Transhipment: Issues and Responses in the FCWC Region

Published: 11th May, 2022

Transhipment: Issues and Responses in the FCWC Region aims to provide an overview of how and where transhipment takes place, and how it impacts on the FCWC regions fish stocks and the trade in fish.

The report explores the FCWC’s regional context and needs, relating these to research findings into transhipment operations. Through this analysis a number of key issues have been identified. These include:

  • Opaqueness and conflicts in definitions which contribute to gaps in what is monitored and what is not monitored.
  • Imbalance between regulatory frameworks resulting in well-regulated and unregulated fisheries operating side-by-side, resulting in a non-holistic approach to monitoring, control and surveillance (MCS) implementation, focusing mainly on the regulated fisheries.
  • Patchwork in accountability, with port States assuming the majority of responsibility and work in respect to monitoring transhipment and port State measures, while flag States’ accountability and contribution is lacking.


The need to understand the role that transhipment plays in fisheries and blue economies and applying this understanding to improve how we manage transhipment has been internationally recognised. This resulted in the United Nations Committee on Fisheries requesting the Food and Agriculture Organization (FAO) to lead the development of international guidelines on fisheries transhipment, with the aim to improve the clarity and application of transhipment management and oversight. This report further informs this process, which is currently ongoing.


Seraphin Dedi Nadje, Secretary General of the FCWC, commented, “Transhipment is not allowed in the FCWC region, except under specific conditions and in designated areas. We welcome the ongoing international focus on transhipment. This report provides insight and background to support the discussion around the development of inclusive and balanced global transhipment guidelines in order that they prove relevant, useful and beneficial. Whilst the priority of the FCWC is to ensure the sustainable development of the fisheries resources in our Convention Area, we must be aware of the pressure on fish stocks due to IUU fishing, overfishing, climate change, harmful subsides and population growth, and the regional reliance on imported fish. So many factors that unfortunately make our region a hub for illegal transhipment.”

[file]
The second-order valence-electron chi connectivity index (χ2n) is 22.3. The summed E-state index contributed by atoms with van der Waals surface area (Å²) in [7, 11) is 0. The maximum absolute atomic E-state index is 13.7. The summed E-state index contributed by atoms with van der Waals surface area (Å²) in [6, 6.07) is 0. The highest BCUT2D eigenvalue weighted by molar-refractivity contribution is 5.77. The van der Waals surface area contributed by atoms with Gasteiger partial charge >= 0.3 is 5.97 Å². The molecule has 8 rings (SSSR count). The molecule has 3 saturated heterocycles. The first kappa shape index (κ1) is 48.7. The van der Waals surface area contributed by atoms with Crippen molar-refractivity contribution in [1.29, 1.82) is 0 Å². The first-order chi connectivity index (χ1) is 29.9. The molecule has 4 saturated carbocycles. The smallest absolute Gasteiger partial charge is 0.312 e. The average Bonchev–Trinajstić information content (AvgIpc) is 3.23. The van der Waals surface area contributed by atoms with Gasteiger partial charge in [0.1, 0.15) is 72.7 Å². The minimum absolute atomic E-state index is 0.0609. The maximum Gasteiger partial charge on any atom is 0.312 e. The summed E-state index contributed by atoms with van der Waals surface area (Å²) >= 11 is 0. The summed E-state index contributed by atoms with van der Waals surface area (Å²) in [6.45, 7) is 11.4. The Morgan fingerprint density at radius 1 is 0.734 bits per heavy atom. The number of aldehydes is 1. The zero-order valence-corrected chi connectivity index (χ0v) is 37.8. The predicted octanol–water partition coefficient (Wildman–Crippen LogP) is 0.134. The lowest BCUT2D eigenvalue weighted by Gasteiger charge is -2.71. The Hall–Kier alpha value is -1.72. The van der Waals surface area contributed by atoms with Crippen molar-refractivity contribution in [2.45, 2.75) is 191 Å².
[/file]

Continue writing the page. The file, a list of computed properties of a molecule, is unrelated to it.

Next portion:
Imports of fish in the FCWC region are 24 times more by volume than the amount exported – most of this fish is destined to feed some of the West Africa region’s 280 million people. It is the most populous countries – Nigeria, Côte d’Ivoire and Ghana – that import the bulk of this fish at a cost of around one United States Dollar (USD) per kilogram (kg); in contrast exported fish is sold for an average of eight USD per kg.


Sandy Davies, Stop Illegal Fishing, said, “With this insight in mind, we have analysed transhipment to determine options for how we can respond to the challenges and capitalise on the opportunities that transhipment brings to the FCWC region. At present there is a clear focus that draws MCS effort away from monitoring the low-value high-nutrition fisheries that provide food and nutrition for the people of West Africa, and places that focus on the traceability of fish destined primarily for export. We must ensure that African interests are equally protected.”


Duncan Copeland, Executive Director, TMT, stated, “The transhipment issues identified in this report enable us to highlight operational and policy solutions for the FCWC region.  The need for better and more inclusive information sharing and accountability is clear. The West Africa Task Force has been instrumental in operationalising key FCWC commitments on sharing information and cooperating regionally to fight IUU fishing. This combined with a clear FCWC strategy on transhipment and the establishment of the Regional Monitoring, Control and Surveillance Centre provide a solid foundation to better regulate and monitor transhipment in the FCWC region.”




Transhipment: Issues and Responses in the FCWC Region has been written by Stop Illegal Fishing, TMT and the Fisheries Committee for the West Central Gulf of Guinea, with funding support from Norad. It is intended for regional and international policy makers, funding organisations, national agencies and all those interested to understanding the role transhipment plays in the fisheries and fish trade of the FCWC region.

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